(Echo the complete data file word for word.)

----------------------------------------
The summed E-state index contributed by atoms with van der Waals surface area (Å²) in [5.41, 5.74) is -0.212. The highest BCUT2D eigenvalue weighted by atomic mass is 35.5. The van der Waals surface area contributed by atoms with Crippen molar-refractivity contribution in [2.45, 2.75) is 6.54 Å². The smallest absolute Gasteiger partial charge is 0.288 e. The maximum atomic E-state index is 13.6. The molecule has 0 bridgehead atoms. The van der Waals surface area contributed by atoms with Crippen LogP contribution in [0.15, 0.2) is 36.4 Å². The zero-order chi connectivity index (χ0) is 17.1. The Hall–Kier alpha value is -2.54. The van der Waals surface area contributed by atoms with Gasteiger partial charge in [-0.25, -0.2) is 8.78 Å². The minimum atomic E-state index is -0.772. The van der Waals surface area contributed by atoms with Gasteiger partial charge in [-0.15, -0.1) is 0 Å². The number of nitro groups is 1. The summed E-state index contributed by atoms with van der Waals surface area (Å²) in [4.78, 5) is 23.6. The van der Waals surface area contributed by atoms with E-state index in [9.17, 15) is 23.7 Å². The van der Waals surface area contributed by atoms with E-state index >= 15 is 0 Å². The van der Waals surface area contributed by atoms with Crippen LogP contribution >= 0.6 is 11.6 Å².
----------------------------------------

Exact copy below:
The summed E-state index contributed by atoms with van der Waals surface area (Å²) in [5.41, 5.74) is -0.212. The highest BCUT2D eigenvalue weighted by atomic mass is 35.5. The van der Waals surface area contributed by atoms with Crippen molar-refractivity contribution in [2.45, 2.75) is 6.54 Å². The smallest absolute Gasteiger partial charge is 0.288 e. The maximum atomic E-state index is 13.6. The molecule has 0 bridgehead atoms. The van der Waals surface area contributed by atoms with Crippen LogP contribution in [0.15, 0.2) is 36.4 Å². The zero-order chi connectivity index (χ0) is 17.1. The Hall–Kier alpha value is -2.54. The van der Waals surface area contributed by atoms with Gasteiger partial charge in [-0.25, -0.2) is 8.78 Å². The minimum atomic E-state index is -0.772. The van der Waals surface area contributed by atoms with Gasteiger partial charge in [-0.15, -0.1) is 0 Å². The number of nitro groups is 1. The summed E-state index contributed by atoms with van der Waals surface area (Å²) in [4.78, 5) is 23.6. The van der Waals surface area contributed by atoms with E-state index in [9.17, 15) is 23.7 Å². The van der Waals surface area contributed by atoms with E-state index >= 15 is 0 Å². The van der Waals surface area contributed by atoms with Crippen LogP contribution >= 0.6 is 11.6 Å².